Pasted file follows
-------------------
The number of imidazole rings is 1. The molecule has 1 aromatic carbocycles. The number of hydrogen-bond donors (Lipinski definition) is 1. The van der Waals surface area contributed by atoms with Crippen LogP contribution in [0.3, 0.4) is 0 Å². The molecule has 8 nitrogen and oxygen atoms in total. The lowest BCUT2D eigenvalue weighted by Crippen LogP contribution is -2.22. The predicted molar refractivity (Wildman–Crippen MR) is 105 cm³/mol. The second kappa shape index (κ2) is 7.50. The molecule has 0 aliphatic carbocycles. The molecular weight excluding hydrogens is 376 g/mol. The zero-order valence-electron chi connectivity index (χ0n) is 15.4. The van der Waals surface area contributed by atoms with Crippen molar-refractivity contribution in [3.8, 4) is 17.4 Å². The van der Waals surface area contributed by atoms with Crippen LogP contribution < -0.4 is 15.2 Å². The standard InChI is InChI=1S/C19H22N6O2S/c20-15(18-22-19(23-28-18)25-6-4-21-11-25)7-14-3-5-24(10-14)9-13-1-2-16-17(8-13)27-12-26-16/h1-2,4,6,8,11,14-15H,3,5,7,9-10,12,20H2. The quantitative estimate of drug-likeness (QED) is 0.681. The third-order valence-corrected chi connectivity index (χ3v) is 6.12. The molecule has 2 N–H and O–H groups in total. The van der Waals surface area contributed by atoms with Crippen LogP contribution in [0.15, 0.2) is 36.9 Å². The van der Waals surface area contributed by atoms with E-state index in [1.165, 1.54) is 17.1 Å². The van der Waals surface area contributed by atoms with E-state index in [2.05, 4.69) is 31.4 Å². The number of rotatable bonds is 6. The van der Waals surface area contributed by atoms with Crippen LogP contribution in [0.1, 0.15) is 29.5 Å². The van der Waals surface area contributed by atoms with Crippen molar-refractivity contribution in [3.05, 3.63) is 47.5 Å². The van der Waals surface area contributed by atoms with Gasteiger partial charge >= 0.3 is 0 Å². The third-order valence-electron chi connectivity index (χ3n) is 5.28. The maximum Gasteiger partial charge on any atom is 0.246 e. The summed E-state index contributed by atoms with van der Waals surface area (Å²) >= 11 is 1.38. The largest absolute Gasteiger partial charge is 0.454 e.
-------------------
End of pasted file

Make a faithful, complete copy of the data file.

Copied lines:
The number of imidazole rings is 1. The molecule has 1 aromatic carbocycles. The number of hydrogen-bond donors (Lipinski definition) is 1. The van der Waals surface area contributed by atoms with Crippen LogP contribution in [0.3, 0.4) is 0 Å². The molecule has 8 nitrogen and oxygen atoms in total. The lowest BCUT2D eigenvalue weighted by Crippen LogP contribution is -2.22. The predicted molar refractivity (Wildman–Crippen MR) is 105 cm³/mol. The second kappa shape index (κ2) is 7.50. The molecule has 0 aliphatic carbocycles. The molecular weight excluding hydrogens is 376 g/mol. The zero-order valence-electron chi connectivity index (χ0n) is 15.4. The van der Waals surface area contributed by atoms with Crippen molar-refractivity contribution in [3.8, 4) is 17.4 Å². The van der Waals surface area contributed by atoms with Crippen LogP contribution < -0.4 is 15.2 Å². The standard InChI is InChI=1S/C19H22N6O2S/c20-15(18-22-19(23-28-18)25-6-4-21-11-25)7-14-3-5-24(10-14)9-13-1-2-16-17(8-13)27-12-26-16/h1-2,4,6,8,11,14-15H,3,5,7,9-10,12,20H2. The quantitative estimate of drug-likeness (QED) is 0.681. The third-order valence-corrected chi connectivity index (χ3v) is 6.12. The molecule has 2 N–H and O–H groups in total. The van der Waals surface area contributed by atoms with Crippen LogP contribution in [0.15, 0.2) is 36.9 Å². The van der Waals surface area contributed by atoms with E-state index in [1.165, 1.54) is 17.1 Å². The van der Waals surface area contributed by atoms with E-state index in [2.05, 4.69) is 31.4 Å². The number of rotatable bonds is 6. The van der Waals surface area contributed by atoms with Crippen LogP contribution in [0.1, 0.15) is 29.5 Å². The van der Waals surface area contributed by atoms with Crippen molar-refractivity contribution in [3.05, 3.63) is 47.5 Å². The van der Waals surface area contributed by atoms with Gasteiger partial charge >= 0.3 is 0 Å². The third-order valence-electron chi connectivity index (χ3n) is 5.28. The maximum Gasteiger partial charge on any atom is 0.246 e. The summed E-state index contributed by atoms with van der Waals surface area (Å²) >= 11 is 1.38. The largest absolute Gasteiger partial charge is 0.454 e.